Context: If India has to achieve the set of goals enunciated in the ‘Panchamrit’ resolution of the COP26 climate summit in Glasgow 2021, it is necessary that panchayati raj institutions, the third tier of government which are closest to the people, are involved.
India’s climate action commitments:
The latest updated Nationally Determined Contribution (NDC) of India is a step towards India’s goal to reach net-zero emissions (NZE) by 2070. Indian Prime Minister at UNFCCC CoP-26 (Glasgow, 2021) announced its enhanced climate commitments — the “Panchamrit” :
- strengthening emissions intensity of its GDP by 45% by 2030 from its 2005 levels
- 50% of cumulative electric power installed capacity from non-fossil fuel-based energy resources by 2030.
- Reduce 1 billion carbon emissions by 2030
- Produce 500GW non-fossil fuel energy capacity by 2030
- Achieving NZE by 2070
Role of panchayat Raj System in climate action:
- Although international and national policies have been formulated with large-scale investments, it is necessary to have a suitable local action plan for implementation and enforcement, initiated and coordinated by local governments.
- In the context of greater devolution that has taken place, panchayats, as local governments, can play a pivotal role in tackling many of the causes and effects of climate change.
- Over the past few decades, there has been a manyfold increase in the number of climate-related national disasters. Much of India’s population still lives in the rural areas and is involved in agriculture and other Agri-based activities.
- The greater variability in rainfall and temperatures, etc. experienced of late has directly affected the livelihood and well-being of millions of rural households.
- India’s National Action Plan on Climate Change (NAPCC) 2008 identifies a range of priority areas for coordinated intervention at the national and State levels.
- However, there would have been better results had panchayati raj institutions been given a greater role.
- Through the ongoing decentralisation process which ensures people’s participation, panchayats can play a crucial and frontline role in coordinating effective responses to climate risks, enabling adaptation and building climate-change resilient communities.
Case study 1: The Meenangadi movement in Kerala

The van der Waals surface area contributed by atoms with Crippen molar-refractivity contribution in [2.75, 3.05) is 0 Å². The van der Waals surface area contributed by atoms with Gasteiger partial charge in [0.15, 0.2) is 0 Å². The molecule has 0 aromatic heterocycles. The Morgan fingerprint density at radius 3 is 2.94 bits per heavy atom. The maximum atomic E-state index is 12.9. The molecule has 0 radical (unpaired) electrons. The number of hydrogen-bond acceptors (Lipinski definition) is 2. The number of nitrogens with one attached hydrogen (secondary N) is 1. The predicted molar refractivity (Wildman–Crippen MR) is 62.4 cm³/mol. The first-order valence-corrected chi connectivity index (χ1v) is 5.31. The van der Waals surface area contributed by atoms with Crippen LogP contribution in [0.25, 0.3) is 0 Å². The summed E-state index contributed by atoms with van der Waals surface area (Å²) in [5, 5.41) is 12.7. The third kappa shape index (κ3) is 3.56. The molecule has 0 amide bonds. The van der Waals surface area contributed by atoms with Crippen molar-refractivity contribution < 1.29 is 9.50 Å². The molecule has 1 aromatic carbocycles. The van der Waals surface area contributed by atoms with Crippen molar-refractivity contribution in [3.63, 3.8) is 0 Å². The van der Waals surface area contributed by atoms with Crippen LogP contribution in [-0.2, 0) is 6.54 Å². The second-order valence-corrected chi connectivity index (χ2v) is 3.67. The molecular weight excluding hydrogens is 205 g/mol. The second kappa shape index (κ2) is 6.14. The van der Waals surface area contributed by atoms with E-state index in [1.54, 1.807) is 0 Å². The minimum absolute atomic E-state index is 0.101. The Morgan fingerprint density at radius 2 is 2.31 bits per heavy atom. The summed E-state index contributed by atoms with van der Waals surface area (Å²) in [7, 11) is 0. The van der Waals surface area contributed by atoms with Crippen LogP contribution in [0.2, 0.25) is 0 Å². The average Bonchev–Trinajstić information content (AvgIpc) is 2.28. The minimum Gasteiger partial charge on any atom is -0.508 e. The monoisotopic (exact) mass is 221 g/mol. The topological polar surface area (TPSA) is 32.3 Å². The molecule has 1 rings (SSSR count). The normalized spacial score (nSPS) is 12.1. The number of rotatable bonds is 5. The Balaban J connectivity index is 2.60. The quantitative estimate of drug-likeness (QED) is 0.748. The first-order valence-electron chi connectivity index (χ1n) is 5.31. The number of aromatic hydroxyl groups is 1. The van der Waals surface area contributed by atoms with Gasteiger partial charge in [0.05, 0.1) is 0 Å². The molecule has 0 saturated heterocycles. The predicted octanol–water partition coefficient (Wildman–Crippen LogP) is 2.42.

In recent years, many panchayats have come forward with the concept of carbon neutrality, a prominent example being Meenangadi gram panchayat in Kerala’s Wayanad district. In 2016, the panchayat envisaged a project called ‘Carbon neutral Meenangadi’ with following activities:
- There were campaigns, classes and studies to begin with. An awareness programme was conducted initially.
- A greenhouse gases emission inventory was prepared. The panchayat was found to be carbon positive.
- An action plan was prepared by organising gram sabha meetings.
- Socio-economic surveys and energy-use mapping were carried out.
- Several multi sector schemes were implemented to reduce emissions, increase carbon sequestration, and preserve the ecology and bio-diversity.
- ‘Tree banking’ was one of landmark schemes introduced to aid carbon neutral activities which encouraged the planting of more trees by extending interest-free loans.
- The planted trees were geo-tagged to monitor their growth.
- The entire community was involved in the process, with school students, youth, and technical and academic institutions given different assignments.
- Local economic development was another thrust area where LED bulb manufacturing and related micro-enterprises were initiated.
Case study 2: Palli gram panchayat in Jammu and Kashmir
The Palli gram panchayat in Jammu and Kashmir that has followed the same people-centric model, with specific local activities. The panchayat has prepared a climate-resilient plan where villagers have been made aware of climate change Mitigation factors such as:
- reducing energy consumption
- cutting down on the use of fossil fuels
- use of solar energy
- abandoning plastics
- promoting plantation and water conservation measures
- Bio-gas plants
- A solar plant (500KW) has been installed to power households. A
- Gram Panchayat Development Plan (GPDP) for 2022-23 is being prepared by integrating a climate-resilient plan.
The other examples include:
- In Seechewal gram panchayat, the Kali Bein River was rejuvenated with people’s involvement.
- Odanthurai panchayat in Tamil Nadu has its own windmill
- Tikekarwadi gram panchayat in Maharashtra is well known for its extensive use of biogas plants and green energy production.
- Chapparapadavu gram panchayat in Kerala has several green islands that have been nurtured by the community.
Suggestive measures for the local governance system:
The Ministry of Panchayati Raj has focused its attention on localising the Sustainable Development Goals (SDGs) on a thematic basis. ‘Clean and Green Village’ has been identified as the fifth theme where panchayats can take up activities on:
- natural resource management
- biodiversity protection
- waste management
- afforestation activities.
According to the latest data, 1,09,135 gram panchayats have prioritised ‘Clean & Green Village’ as one of their focus areas for 2022-23.The Ministry has highlighted the need for the documentation of best practices and for wider dissemination.
The net result is that many panchayats are coming forward with their eco plans. The integrated Panchayat Development Plan prepared by all panchayats is a stepping stone towards addressing many of the environmental concerns of villages.
Therefore, in this modern age of rapid technological advancements and digital transformation, India’s rural local bodies are silently contributing their strength to ensuring the global target of carbon neutrality, as envisaged in the UN conference on climate change.
Source: The Hindu